Arguably, the best thing about the rode pro caster  is its robust polar pattern. While it’s great, for professionals who desire to have high-quality sounds with a demand for ambient noise reduction ability, it also works well for newbies since its relatively easy to set up. It also comes with an inbuilt pop filter lowers plosive sounds that overload the microphone’s capsule and leads to distorted sound output.

Shure SM7B

Shure SM7B Cardioid Dynamic Microphone

This dynamic XLR microphone has a perfectly smooth, flat, and full-range frequency response. This means that it is right for the production of professional audio and music. It is also ideal for speech presentations in meetings or conference halls based on its high-quality sound. It is characterized by a cardioid polar pattern as well as bass roll-off, including a midrange emphasis that is essential in boosting the sound quality to maximum levels possible. The XLR microphone is also designed as a state-of-the-art internal air suspension shock isolation that eliminates unnecessary noises that can easily affect the quality of sound.

Let’s go into the best USB microphones, shall we?

USB microphones are still ideal forms of microphones that give you the same audio recording experience with only one jack. What you need to do with the microphone is to plug it in your computer through the USB port and start recording. These USB microphones can either be cardioid, omnidirectional, or figure-of-eight, with specific uses and purposes. However, the commonly used USB microphone is the cardioid microphone, which acquires its name from its heart-shape recording pattern. While shopping, the following USB microphones definitely make it to the top of the list.

Blue Yeti

Blue Yeti USB Mic for Recording & Streaming on PC and Mac, 3 Condenser Capsules, 4 Pickup Patterns, Headphone Output and Volume Control, Mic Gain Control, Adjustable Stand, Plug & Play - Silver

The Blue Yeti is a quality defining USB microphone that brings the sound recording’s digital nature. It exudes a retro charm that is entirely at odds with its futuristic design. The whole list of USB microphones doesn’t come with a vintage look. However, the Blue Yeti has the mid-50s, death metal design. In case you were a fan of the Beatles, this might just remind you of the same.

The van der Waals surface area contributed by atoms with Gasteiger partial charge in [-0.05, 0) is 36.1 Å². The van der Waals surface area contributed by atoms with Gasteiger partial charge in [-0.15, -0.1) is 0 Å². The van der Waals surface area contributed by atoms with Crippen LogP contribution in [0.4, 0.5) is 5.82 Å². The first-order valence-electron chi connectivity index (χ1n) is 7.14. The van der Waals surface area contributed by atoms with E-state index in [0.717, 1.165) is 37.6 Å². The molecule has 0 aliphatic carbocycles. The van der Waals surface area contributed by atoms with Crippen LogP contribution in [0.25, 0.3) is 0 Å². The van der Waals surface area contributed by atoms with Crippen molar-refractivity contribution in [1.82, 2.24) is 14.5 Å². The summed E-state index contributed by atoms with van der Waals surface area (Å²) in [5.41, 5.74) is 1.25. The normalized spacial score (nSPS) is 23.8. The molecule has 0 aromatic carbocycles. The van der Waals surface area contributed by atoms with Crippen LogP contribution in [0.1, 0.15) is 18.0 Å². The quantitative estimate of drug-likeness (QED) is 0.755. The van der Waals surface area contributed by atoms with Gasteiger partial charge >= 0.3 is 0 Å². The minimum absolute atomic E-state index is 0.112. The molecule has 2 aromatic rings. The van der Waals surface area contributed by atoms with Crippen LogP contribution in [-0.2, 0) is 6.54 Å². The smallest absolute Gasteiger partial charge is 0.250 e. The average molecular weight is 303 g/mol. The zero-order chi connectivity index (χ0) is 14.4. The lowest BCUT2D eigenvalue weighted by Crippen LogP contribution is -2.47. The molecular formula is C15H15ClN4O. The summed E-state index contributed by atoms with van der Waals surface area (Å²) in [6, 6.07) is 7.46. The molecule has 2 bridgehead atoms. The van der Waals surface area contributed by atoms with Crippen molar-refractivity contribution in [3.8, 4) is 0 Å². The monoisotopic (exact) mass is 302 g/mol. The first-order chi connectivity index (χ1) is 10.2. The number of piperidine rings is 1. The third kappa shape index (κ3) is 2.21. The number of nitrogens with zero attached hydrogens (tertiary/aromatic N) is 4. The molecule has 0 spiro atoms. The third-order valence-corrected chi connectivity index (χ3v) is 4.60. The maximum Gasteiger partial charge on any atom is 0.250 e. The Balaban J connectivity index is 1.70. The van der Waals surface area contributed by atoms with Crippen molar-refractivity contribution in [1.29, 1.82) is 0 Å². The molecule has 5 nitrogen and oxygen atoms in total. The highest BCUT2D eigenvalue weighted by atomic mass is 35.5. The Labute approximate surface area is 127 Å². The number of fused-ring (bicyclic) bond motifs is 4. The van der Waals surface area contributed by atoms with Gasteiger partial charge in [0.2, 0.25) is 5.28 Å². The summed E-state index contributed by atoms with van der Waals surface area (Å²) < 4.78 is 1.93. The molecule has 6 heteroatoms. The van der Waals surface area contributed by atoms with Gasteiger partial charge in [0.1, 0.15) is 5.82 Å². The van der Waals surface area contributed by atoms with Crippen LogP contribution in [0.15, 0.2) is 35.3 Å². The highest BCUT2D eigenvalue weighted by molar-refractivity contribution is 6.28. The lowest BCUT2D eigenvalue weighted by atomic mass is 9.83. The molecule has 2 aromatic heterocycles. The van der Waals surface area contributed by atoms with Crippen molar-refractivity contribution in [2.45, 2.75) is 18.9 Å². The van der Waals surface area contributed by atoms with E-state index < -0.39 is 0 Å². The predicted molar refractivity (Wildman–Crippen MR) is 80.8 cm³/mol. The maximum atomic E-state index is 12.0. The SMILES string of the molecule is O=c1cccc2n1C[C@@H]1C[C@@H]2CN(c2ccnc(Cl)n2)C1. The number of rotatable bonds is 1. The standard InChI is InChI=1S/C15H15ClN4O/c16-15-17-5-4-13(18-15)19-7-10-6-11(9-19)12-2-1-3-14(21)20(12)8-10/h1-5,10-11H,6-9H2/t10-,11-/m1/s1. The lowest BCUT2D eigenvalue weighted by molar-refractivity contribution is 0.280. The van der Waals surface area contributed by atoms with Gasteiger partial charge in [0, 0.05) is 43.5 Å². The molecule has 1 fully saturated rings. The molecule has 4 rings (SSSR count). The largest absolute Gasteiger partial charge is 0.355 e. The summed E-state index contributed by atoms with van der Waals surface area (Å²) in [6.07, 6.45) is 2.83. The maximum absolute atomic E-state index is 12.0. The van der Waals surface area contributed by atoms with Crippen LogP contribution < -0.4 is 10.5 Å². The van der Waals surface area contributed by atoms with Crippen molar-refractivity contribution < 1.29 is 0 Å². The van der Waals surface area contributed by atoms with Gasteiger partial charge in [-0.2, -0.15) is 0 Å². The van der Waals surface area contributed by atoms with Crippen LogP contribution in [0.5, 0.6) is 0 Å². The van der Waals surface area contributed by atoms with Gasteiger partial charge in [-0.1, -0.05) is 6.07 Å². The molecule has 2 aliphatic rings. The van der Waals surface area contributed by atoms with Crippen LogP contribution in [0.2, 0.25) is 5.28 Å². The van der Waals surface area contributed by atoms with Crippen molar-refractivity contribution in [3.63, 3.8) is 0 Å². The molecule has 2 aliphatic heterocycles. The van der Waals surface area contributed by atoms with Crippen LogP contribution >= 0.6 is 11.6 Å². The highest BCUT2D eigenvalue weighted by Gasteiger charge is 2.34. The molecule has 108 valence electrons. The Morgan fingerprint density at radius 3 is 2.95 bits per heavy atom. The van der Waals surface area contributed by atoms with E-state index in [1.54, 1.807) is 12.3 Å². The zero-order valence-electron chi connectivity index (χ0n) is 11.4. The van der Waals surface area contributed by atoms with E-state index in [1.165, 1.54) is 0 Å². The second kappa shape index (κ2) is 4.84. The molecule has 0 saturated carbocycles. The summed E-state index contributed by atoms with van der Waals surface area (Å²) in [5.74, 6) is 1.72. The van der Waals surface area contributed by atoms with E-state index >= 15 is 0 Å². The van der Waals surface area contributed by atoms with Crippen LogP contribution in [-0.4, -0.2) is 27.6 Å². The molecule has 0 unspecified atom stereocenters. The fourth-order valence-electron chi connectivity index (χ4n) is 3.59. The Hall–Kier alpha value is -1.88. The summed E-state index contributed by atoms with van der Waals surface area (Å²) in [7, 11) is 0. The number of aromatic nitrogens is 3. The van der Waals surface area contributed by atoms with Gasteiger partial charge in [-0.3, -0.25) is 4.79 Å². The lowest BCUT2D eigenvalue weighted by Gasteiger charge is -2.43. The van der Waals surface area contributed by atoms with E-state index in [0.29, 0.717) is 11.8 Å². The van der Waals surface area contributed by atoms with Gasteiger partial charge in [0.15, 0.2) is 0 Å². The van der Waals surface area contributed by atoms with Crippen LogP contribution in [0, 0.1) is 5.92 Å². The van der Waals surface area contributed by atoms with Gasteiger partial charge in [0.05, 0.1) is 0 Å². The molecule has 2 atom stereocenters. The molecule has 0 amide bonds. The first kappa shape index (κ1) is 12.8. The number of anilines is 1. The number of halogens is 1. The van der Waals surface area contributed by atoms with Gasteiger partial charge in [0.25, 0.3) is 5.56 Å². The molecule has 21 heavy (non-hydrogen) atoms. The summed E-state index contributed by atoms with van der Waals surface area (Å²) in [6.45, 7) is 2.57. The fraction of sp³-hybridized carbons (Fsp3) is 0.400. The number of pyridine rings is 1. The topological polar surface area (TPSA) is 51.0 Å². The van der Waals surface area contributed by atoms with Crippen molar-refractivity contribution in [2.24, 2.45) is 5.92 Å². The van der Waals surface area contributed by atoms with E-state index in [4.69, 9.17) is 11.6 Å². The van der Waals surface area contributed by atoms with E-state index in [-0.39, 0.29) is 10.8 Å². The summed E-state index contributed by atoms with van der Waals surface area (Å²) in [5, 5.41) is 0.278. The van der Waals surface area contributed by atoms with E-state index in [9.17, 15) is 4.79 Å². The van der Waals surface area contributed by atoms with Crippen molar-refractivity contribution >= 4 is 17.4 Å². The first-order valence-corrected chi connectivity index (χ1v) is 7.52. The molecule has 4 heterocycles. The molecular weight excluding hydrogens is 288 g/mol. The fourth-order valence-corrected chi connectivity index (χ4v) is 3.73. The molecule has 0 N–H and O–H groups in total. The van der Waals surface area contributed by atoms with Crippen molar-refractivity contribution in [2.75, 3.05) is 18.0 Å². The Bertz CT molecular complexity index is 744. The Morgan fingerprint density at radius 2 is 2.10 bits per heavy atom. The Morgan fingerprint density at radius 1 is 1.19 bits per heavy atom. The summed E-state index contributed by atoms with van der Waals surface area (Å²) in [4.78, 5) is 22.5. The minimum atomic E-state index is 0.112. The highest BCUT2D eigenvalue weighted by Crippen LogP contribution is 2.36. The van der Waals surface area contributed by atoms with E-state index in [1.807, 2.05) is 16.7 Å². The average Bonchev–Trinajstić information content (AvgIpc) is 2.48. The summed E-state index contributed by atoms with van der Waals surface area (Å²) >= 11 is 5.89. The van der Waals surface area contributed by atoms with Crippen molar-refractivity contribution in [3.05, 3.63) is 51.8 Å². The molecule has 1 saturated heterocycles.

Samson Meteor

Samson Meteor Mic USB Studio Condenser Microphone (Chrome)

The Samson Meteor is one of a kind USB microphone that brings in an improved way of doing podcasts and audio recording. It is the type of microphone that is changing the way people do recordings, without necessarily pushing things beyond the limits. For most audio producers, this microphone works as a perfect replacement for the ordinary laptop microphone or headsets. It is much more affordable and meaning that it is ideal for a person working on a budget, mainly a student or anyone willing to take their hobby to the next level.

Rode Procaster Broadcast Dynamic Vocal Microphone

 

Having used the rode podcaster a few times, I think it’s the most reliable USB microphone around. Not only does it provide you with high-quality audio, but it also gives great value for the money. It is perfect for an avid DJ, who desires to generate clean and clear sound quality as well as rich quality. Rode Podcaster may lack a stand like its predecessors, but it doesn’t cost you much to acquire a fitting stand, and your audio recording unit is complete.

Are these the only ones?

Not in the least. We don’t intend to censure your choice. On most occassions, anything between $50-$150 for USB microphones works. On the XLR side, the prices can go higher. Often, there are more buying options when it comes to chosing XLR microphones. This is based on the fact that most professionals use more than one kind of XLR microphone at a time.

Pro tip:While shopping, checking that you have the original microphone. There’s a cesspool of generic and outrightly fake products floating around in the markets. Often, it’s way better to buy the microphone from either the manufacturer or a verified vendor. In case you can find neither  a verified vendor, or the original manufacturer, find an alternative seller with a satisfying number of reviews.

What are the Pros and Cons of XLR Microphones

The XLR microphones are unique types of microphones that do not have an audio interface. Therefore, you need to add an audio interface you add an interface, such as a mixer, to help connect the microphone to the computer. This interface will also help you to adjust the sound quality further. Should you also need to record in either mono or stereo formats, the interface will do the job. However, the interface may also require a couple of cables for the connections.

XLR Microphones

Pros

  • There are many varieties of XLR microphones, which means that you will have a lot to choose from, mainly based on your specific audio or podcast needs;